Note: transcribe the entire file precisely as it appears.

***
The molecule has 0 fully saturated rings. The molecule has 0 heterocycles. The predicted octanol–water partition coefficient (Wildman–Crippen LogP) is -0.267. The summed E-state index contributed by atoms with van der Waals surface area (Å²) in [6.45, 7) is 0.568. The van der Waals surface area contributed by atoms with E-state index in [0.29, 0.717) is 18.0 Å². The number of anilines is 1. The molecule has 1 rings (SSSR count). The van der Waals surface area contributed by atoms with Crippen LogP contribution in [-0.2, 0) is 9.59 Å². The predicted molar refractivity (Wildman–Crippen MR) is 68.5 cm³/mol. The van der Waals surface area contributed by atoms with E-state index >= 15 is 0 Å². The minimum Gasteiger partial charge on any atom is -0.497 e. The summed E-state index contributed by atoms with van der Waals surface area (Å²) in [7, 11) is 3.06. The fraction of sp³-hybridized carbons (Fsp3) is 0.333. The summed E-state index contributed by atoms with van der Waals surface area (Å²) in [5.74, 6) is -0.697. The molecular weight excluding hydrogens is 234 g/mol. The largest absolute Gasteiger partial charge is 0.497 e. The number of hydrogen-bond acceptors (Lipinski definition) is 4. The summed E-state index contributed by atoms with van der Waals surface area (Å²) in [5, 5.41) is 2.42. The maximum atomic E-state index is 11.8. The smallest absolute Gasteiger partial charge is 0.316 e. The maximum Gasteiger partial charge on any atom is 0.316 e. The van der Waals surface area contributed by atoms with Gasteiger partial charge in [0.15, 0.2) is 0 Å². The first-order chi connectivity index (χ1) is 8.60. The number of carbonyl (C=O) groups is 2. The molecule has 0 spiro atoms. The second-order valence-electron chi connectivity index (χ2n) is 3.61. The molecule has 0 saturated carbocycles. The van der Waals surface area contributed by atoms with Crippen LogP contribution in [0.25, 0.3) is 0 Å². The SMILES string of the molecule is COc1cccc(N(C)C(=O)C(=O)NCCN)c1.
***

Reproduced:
The molecule has 0 fully saturated rings. The molecule has 0 heterocycles. The predicted octanol–water partition coefficient (Wildman–Crippen LogP) is -0.267. The summed E-state index contributed by atoms with van der Waals surface area (Å²) in [6.45, 7) is 0.568. The van der Waals surface area contributed by atoms with E-state index in [0.29, 0.717) is 18.0 Å². The number of anilines is 1. The molecule has 1 rings (SSSR count). The van der Waals surface area contributed by atoms with Crippen LogP contribution in [-0.2, 0) is 9.59 Å². The predicted molar refractivity (Wildman–Crippen MR) is 68.5 cm³/mol. The van der Waals surface area contributed by atoms with E-state index >= 15 is 0 Å². The minimum Gasteiger partial charge on any atom is -0.497 e. The summed E-state index contributed by atoms with van der Waals surface area (Å²) in [7, 11) is 3.06. The fraction of sp³-hybridized carbons (Fsp3) is 0.333. The summed E-state index contributed by atoms with van der Waals surface area (Å²) in [5.74, 6) is -0.697. The molecular weight excluding hydrogens is 234 g/mol. The largest absolute Gasteiger partial charge is 0.497 e. The number of hydrogen-bond acceptors (Lipinski definition) is 4. The summed E-state index contributed by atoms with van der Waals surface area (Å²) in [5, 5.41) is 2.42. The maximum atomic E-state index is 11.8. The smallest absolute Gasteiger partial charge is 0.316 e. The maximum Gasteiger partial charge on any atom is 0.316 e. The van der Waals surface area contributed by atoms with Gasteiger partial charge in [0.15, 0.2) is 0 Å². The first-order chi connectivity index (χ1) is 8.60. The number of carbonyl (C=O) groups is 2. The molecule has 0 spiro atoms. The second-order valence-electron chi connectivity index (χ2n) is 3.61. The molecule has 0 saturated carbocycles. The van der Waals surface area contributed by atoms with Crippen LogP contribution in [0.25, 0.3) is 0 Å². The SMILES string of the molecule is COc1cccc(N(C)C(=O)C(=O)NCCN)c1.